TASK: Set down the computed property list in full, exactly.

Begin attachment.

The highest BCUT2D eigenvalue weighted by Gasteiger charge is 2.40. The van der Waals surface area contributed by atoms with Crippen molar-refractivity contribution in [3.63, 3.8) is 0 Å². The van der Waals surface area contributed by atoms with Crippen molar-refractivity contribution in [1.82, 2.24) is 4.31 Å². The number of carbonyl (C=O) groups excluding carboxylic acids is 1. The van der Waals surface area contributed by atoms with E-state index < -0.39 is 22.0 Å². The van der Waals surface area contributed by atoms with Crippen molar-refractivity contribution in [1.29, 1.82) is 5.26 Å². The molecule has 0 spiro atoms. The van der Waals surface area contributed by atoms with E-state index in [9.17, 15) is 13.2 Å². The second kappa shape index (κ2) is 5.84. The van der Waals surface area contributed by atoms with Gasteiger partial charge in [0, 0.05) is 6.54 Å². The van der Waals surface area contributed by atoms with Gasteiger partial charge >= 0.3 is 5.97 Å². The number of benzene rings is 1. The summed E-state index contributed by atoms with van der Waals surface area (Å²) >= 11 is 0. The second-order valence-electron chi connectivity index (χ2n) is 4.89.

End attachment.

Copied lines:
The highest BCUT2D eigenvalue weighted by Gasteiger charge is 2.40. The van der Waals surface area contributed by atoms with Crippen molar-refractivity contribution in [3.63, 3.8) is 0 Å². The van der Waals surface area contributed by atoms with Crippen molar-refractivity contribution in [1.82, 2.24) is 4.31 Å². The number of carbonyl (C=O) groups excluding carboxylic acids is 1. The van der Waals surface area contributed by atoms with E-state index < -0.39 is 22.0 Å². The van der Waals surface area contributed by atoms with Crippen molar-refractivity contribution in [1.29, 1.82) is 5.26 Å². The molecule has 0 spiro atoms. The van der Waals surface area contributed by atoms with E-state index in [9.17, 15) is 13.2 Å². The second kappa shape index (κ2) is 5.84. The van der Waals surface area contributed by atoms with Gasteiger partial charge in [0, 0.05) is 6.54 Å². The van der Waals surface area contributed by atoms with Gasteiger partial charge >= 0.3 is 5.97 Å². The number of benzene rings is 1. The summed E-state index contributed by atoms with van der Waals surface area (Å²) >= 11 is 0. The second-order valence-electron chi connectivity index (χ2n) is 4.89.